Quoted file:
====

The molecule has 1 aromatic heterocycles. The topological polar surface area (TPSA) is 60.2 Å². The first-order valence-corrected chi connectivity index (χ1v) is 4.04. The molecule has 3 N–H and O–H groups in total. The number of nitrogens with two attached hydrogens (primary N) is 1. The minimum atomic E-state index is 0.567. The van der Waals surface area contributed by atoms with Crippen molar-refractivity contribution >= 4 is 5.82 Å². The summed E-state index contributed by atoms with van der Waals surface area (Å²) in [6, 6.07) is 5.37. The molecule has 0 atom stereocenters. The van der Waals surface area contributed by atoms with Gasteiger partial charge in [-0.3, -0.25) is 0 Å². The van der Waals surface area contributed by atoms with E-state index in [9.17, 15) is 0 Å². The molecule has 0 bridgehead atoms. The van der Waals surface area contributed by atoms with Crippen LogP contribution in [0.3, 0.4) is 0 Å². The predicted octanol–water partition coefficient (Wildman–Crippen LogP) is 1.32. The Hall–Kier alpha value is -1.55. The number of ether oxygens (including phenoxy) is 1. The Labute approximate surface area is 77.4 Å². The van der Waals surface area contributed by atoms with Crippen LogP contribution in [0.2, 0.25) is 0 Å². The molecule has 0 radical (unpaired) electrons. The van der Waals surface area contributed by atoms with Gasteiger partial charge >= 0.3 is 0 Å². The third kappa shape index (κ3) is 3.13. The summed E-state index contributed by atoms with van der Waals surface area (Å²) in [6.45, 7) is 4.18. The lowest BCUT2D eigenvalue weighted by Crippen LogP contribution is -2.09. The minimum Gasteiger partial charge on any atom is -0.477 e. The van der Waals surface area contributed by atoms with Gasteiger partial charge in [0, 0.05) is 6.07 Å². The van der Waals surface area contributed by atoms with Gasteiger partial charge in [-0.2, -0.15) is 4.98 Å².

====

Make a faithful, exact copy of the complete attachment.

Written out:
The molecule has 1 aromatic heterocycles. The topological polar surface area (TPSA) is 60.2 Å². The first-order valence-corrected chi connectivity index (χ1v) is 4.04. The molecule has 3 N–H and O–H groups in total. The number of nitrogens with two attached hydrogens (primary N) is 1. The minimum atomic E-state index is 0.567. The van der Waals surface area contributed by atoms with Crippen molar-refractivity contribution >= 4 is 5.82 Å². The summed E-state index contributed by atoms with van der Waals surface area (Å²) in [6, 6.07) is 5.37. The molecule has 0 atom stereocenters. The van der Waals surface area contributed by atoms with Gasteiger partial charge in [-0.3, -0.25) is 0 Å². The van der Waals surface area contributed by atoms with E-state index in [9.17, 15) is 0 Å². The molecule has 0 bridgehead atoms. The van der Waals surface area contributed by atoms with Crippen LogP contribution in [0.3, 0.4) is 0 Å². The predicted octanol–water partition coefficient (Wildman–Crippen LogP) is 1.32. The Hall–Kier alpha value is -1.55. The number of ether oxygens (including phenoxy) is 1. The Labute approximate surface area is 77.4 Å². The van der Waals surface area contributed by atoms with Crippen LogP contribution in [0.2, 0.25) is 0 Å². The molecule has 0 radical (unpaired) electrons. The van der Waals surface area contributed by atoms with Gasteiger partial charge >= 0.3 is 0 Å². The third kappa shape index (κ3) is 3.13. The summed E-state index contributed by atoms with van der Waals surface area (Å²) in [6.45, 7) is 4.18. The lowest BCUT2D eigenvalue weighted by Crippen LogP contribution is -2.09. The minimum Gasteiger partial charge on any atom is -0.477 e. The van der Waals surface area contributed by atoms with Gasteiger partial charge in [0, 0.05) is 6.07 Å². The van der Waals surface area contributed by atoms with Gasteiger partial charge in [-0.2, -0.15) is 4.98 Å².